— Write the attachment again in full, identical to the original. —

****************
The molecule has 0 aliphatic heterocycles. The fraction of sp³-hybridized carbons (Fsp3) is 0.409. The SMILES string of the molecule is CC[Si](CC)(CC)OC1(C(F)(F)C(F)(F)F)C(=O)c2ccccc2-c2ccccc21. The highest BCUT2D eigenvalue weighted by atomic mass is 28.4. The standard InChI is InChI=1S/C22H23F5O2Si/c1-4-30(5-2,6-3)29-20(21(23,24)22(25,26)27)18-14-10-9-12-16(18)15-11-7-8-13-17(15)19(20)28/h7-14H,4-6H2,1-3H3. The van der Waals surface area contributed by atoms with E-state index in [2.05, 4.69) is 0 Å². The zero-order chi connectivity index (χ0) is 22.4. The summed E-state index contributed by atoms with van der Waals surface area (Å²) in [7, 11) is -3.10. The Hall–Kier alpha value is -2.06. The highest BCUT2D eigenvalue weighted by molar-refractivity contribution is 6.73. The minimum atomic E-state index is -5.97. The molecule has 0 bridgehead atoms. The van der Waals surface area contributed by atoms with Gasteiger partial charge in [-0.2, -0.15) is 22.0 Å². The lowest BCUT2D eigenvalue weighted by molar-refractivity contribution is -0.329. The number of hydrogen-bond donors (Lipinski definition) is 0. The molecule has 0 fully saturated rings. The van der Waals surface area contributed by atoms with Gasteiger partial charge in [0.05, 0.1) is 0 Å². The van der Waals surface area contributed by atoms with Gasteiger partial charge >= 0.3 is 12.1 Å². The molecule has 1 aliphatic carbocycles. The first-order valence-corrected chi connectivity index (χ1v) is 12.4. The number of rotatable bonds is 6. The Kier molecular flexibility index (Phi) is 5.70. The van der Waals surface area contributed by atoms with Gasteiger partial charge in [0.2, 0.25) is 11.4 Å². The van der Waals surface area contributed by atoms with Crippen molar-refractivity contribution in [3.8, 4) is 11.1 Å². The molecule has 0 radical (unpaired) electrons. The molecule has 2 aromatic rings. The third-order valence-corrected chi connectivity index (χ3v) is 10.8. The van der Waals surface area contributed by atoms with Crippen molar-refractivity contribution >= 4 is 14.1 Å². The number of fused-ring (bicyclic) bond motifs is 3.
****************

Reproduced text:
The molecule has 0 aliphatic heterocycles. The fraction of sp³-hybridized carbons (Fsp3) is 0.409. The SMILES string of the molecule is CC[Si](CC)(CC)OC1(C(F)(F)C(F)(F)F)C(=O)c2ccccc2-c2ccccc21. The highest BCUT2D eigenvalue weighted by atomic mass is 28.4. The standard InChI is InChI=1S/C22H23F5O2Si/c1-4-30(5-2,6-3)29-20(21(23,24)22(25,26)27)18-14-10-9-12-16(18)15-11-7-8-13-17(15)19(20)28/h7-14H,4-6H2,1-3H3. The van der Waals surface area contributed by atoms with E-state index in [2.05, 4.69) is 0 Å². The zero-order chi connectivity index (χ0) is 22.4. The summed E-state index contributed by atoms with van der Waals surface area (Å²) in [7, 11) is -3.10. The Hall–Kier alpha value is -2.06. The highest BCUT2D eigenvalue weighted by molar-refractivity contribution is 6.73. The minimum atomic E-state index is -5.97. The molecule has 0 bridgehead atoms. The van der Waals surface area contributed by atoms with Gasteiger partial charge in [-0.2, -0.15) is 22.0 Å². The lowest BCUT2D eigenvalue weighted by molar-refractivity contribution is -0.329. The number of hydrogen-bond donors (Lipinski definition) is 0. The molecule has 0 fully saturated rings. The van der Waals surface area contributed by atoms with Gasteiger partial charge in [0.05, 0.1) is 0 Å². The van der Waals surface area contributed by atoms with Gasteiger partial charge >= 0.3 is 12.1 Å². The molecule has 1 aliphatic carbocycles. The first-order valence-corrected chi connectivity index (χ1v) is 12.4. The number of rotatable bonds is 6. The Kier molecular flexibility index (Phi) is 5.70. The van der Waals surface area contributed by atoms with Gasteiger partial charge in [0.2, 0.25) is 11.4 Å². The van der Waals surface area contributed by atoms with Crippen molar-refractivity contribution in [3.8, 4) is 11.1 Å². The molecule has 0 radical (unpaired) electrons. The molecule has 2 aromatic rings. The third-order valence-corrected chi connectivity index (χ3v) is 10.8. The van der Waals surface area contributed by atoms with Crippen molar-refractivity contribution >= 4 is 14.1 Å². The number of fused-ring (bicyclic) bond motifs is 3.